Art Notes: At AVA, the Past Shapes the Present
I half expected “AVA Beginnings: Work by Founding and Longtime AVA Artists” to be a sort of time capsule, representative of the founding of the nonprofit gallery and art center 40 years ago in a Norwich barn.
But while the show includes pieces from those days, it also presents recent work from artists who have been active in the Upper Valley for the past four decades or more. “AVA Beginnings,” which is on view in Lebanon through May 3, offers a taste of the period of culture ferment that begat the gallery, and samples of what the gallery itself has fostered as a place for artists to sell their work and teach classes.
Voices of the past include artists who have passed on, including Judith Brown, who died in 1992, Aidron Duckworth (2001), Larry Howard (2010) and Cornelia Rahmelow. Of these, Brown packs the biggest punch. She specialized in rendering life-size female forms out of scrap steel, but the six small works in “AVA Beginnings” show a mastery of more humble materials. Three Draped Figures , a small relief in wax on foamboard, shows three cloaked female figures with a fierce implacability that calls to mind the Fates or the Furies.
In Stovefront Windows with Six Figures , Brown placed small, rough metal sculptures of body parts that look like tiny Greek bronzes, miniature mythological characters.
Rahmelow is represented by three images from her “Fish” series, close- up photographs of colorful fish. But the real treat is her undated portrait of Elizabeth Mayor, one of AVA’s founding artists. Mayor exudes a rather imposing demeanor. One leg is crossed over the other, and the top of one long white aristocratic foot is turned toward the viewer.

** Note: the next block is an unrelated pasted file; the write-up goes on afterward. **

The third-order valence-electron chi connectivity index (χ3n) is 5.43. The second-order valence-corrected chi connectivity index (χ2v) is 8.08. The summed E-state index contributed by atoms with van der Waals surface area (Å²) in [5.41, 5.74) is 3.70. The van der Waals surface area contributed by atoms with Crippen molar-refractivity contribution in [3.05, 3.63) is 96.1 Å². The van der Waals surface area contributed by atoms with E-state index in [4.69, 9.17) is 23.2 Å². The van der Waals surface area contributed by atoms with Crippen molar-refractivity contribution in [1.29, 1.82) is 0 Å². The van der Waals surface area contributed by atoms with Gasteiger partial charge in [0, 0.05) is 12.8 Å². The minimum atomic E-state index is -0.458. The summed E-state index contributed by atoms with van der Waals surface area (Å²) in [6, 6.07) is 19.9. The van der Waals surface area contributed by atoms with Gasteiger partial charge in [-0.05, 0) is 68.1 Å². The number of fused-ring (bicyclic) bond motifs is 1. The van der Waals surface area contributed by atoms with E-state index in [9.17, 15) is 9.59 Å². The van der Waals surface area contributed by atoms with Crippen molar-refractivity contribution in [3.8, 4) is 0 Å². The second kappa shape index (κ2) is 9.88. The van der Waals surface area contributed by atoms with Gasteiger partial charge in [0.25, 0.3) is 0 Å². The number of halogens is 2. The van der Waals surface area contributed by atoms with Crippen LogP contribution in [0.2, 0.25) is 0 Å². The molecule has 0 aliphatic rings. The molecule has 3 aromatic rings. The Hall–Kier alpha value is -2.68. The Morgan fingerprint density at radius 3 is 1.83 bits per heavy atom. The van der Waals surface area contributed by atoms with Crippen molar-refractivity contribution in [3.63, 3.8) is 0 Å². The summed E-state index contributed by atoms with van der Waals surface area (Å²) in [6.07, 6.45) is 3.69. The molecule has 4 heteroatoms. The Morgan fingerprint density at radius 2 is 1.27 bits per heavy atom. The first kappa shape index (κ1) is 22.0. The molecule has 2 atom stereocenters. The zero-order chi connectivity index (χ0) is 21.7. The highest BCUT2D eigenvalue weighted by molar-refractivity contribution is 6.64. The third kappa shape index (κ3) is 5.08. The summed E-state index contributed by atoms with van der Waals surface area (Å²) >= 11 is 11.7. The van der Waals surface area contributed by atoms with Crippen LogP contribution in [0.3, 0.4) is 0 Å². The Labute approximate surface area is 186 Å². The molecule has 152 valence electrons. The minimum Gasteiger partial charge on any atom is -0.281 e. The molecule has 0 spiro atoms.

Nearby is a witty sculpture by Mayor. For Survival Wear , Mayor made a short rubber tunic and studded it with short knotted strands to which she attached what looks like Cheerios. The description of the piece, from 1990, says simply “rubber and oat bran.”
The context of the works by Judith Brown, Lili Mayor and others is one that marked a sea change, both nationally and in the Upper Valley. In 1973, Dartmouth College had just gone co-ed and also began to recruit and admit more Native Americans. It was a messy transition that’s still ongoing as Dartmouth’s alumni body grows more diverse.
It was also a great time for the arts in Hanover. The Hopkins Center was a mere 11 years old, and Pilobolus, the celebrated modern dance company, was founded at Dartmouth in 1971.
“AVA Beginnings” reflects these developments. Tim Matson’s black and white photographs of Pilobolus are the most direct example.
But where else in the Upper Valley are we likely to see Paedra Bramhall’s excellent 1972 sumi-ink drawing Seated Man hanging next to Sally Rutter’s 1968 lithograph Are You Going to the Beaux Arts Ball, Baby? Both pieces are as fresh and energetic as when they were made.
AVA has been in Lebanon since 1990, but those early days in Norwich and Hanover, and the works made back then, are important to our understanding of the art being made now. It’s rare that we get a chance to see a historical survey, however fragmentary.
If you go, be sure to pick up a stapled packet of photocopied news articles and artist statements that sketches the history of AVA and its artists. It will be a handy reference throughout the year as AVA holds more 40th anniversary events.
Tatyana Cherepova, the featured artist this month at The League of New Hampshire Craftsmen in Hanover, will demonstrate her jewelry making technique on Saturday afternoon, 2-4.
∎ Dartmouth’s Hood Museum of Art offers a lunchtime gallery talk at 12:30 today with Allen Hockley, the Dartmouth art history professor who curated “The Women of Shin Hanga: The Judith and Joseph Barker Collection of Japanese Prints.” The Hood also will hold a tour of the show on Saturday at 2 p.m. and a discussion workshop on Japanese woodblock prints on Wednesday evening, 6:30 to 8:30.